Bark to school | Dogs Trust

Dogs Trust

Bark to school

As children across the UK start back at school, Dogs Trust – the UK’s largest dog welfare charity – has identified an alarming trend which sees some families hand their dogs into rescue centres as soon as their children go back to school. 

Purchased by a family to ‘entertain’ the children over the summer, nine-month-old Cockapoo Gus was handed into the Harefield rehoming centre as the holidays were coming to an end. Sadly, the parents realised the children were going back to school, they were going back to work and they couldn’t care for the pup.

Last year, on September 5th, the start of the new school year, the charity recorded one of the highest number of calls on any one day of the year. Dogs Trust were asked to take in 220 dogs; double the number of calls the charity usually receives from struggling dog owners on an average day. 

Richard Moore, Rehoming Centre Manager at Dogs Trust Harefield, said: “In extreme cases, we’re finding people even buy dogs simply to keep their children occupied during the holidays. Gus was handed into us because his owners bought him to entertain the children during the summer holidays and then passed him to us for rehoming when the kids weren’t around during the day anymore. While the majority of dog owners regard their dogs as valued family members, it appears some may be using dogs as four-legged nannies over the holidays and disregarding them come September. We hope people will remember that a dog is for life and carefully consider this lifetime commitment before purchasing a dog.”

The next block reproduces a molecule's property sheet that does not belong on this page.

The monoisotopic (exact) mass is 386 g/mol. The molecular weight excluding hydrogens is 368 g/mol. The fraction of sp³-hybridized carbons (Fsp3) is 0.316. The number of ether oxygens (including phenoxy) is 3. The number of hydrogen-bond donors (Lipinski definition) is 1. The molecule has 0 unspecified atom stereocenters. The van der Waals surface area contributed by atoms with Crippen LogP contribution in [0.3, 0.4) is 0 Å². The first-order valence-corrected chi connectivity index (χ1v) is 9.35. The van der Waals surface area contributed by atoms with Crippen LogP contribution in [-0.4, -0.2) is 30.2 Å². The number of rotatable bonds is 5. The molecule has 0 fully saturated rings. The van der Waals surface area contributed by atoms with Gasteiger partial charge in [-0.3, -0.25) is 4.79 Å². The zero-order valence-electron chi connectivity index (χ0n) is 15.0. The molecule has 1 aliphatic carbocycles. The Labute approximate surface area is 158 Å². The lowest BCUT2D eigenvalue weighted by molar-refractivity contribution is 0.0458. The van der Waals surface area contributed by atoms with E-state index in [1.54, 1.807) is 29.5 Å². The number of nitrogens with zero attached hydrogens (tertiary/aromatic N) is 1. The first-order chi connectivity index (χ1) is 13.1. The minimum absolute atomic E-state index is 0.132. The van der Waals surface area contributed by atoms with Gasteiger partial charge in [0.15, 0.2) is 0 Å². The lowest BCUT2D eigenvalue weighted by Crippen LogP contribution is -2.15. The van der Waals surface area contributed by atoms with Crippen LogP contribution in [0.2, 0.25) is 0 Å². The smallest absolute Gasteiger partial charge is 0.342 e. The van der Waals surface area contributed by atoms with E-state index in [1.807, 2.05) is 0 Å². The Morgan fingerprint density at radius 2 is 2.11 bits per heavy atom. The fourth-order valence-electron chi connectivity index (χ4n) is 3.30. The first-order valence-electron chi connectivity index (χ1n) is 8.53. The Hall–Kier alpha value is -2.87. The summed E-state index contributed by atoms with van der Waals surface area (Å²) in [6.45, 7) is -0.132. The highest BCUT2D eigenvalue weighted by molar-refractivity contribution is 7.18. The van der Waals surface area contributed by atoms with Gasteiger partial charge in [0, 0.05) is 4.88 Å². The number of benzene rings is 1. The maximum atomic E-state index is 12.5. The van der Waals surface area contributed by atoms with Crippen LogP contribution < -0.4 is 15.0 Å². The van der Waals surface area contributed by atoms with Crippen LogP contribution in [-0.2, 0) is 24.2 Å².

It’s not only ‘bark’ to school for kids, as Gus has been rehomed by an ex-teacher who turned her profession to helping hounds. Dog lover Donna Frost, 44, from Hertfordshire, has adopted Gus. Formerly a primary school teacher, Donna started volunteering with Dogs Trust in 2014 and decided to make the career move to become a Canine Carer. Donna fell for Gus, who has since become best four-legged friends with her three other dogs, including Honey the Greyhound.

With some owners giving up their dogs due to the return to the working routine and juggling the school run after the summer holidays, Dogs Trust Harefield is encouraging owners to bring their dogs to training classes – such as Dogs Trust Dog School London – to help overcome any issues.

Maria Wickes, Head of Dogs Trust Dog School, explains: “Sadly it does seem to be a recurring trend that we see more dogs handed into us as soon as children go back to school. In many cases dogs are not equipped to deal with this change in routine and may start displaying undesirable behaviour. We hope that anyone struggling to control their dog’s behaviour after the summer holidays will consider giving them up a last resort and instead sign up for training classes.”

Dogs Trust Dog School London classes operate in Uxbridge and Camden and are available throughout the year. To find out more, including how to register for a place, please visit www.dogstrustdogschool.org.uk/dog-school/london.

The charity also offers free workshops at schools, community centres, libraries and various locations to educate families about the responsibilities and commitment involved in dog ownership, and providing support on how to have a fulfilling and safe relationship with their four-legged friend. To find out more, seek advice or to book a workshop please visit www.learnwithdogstrust.org.uk.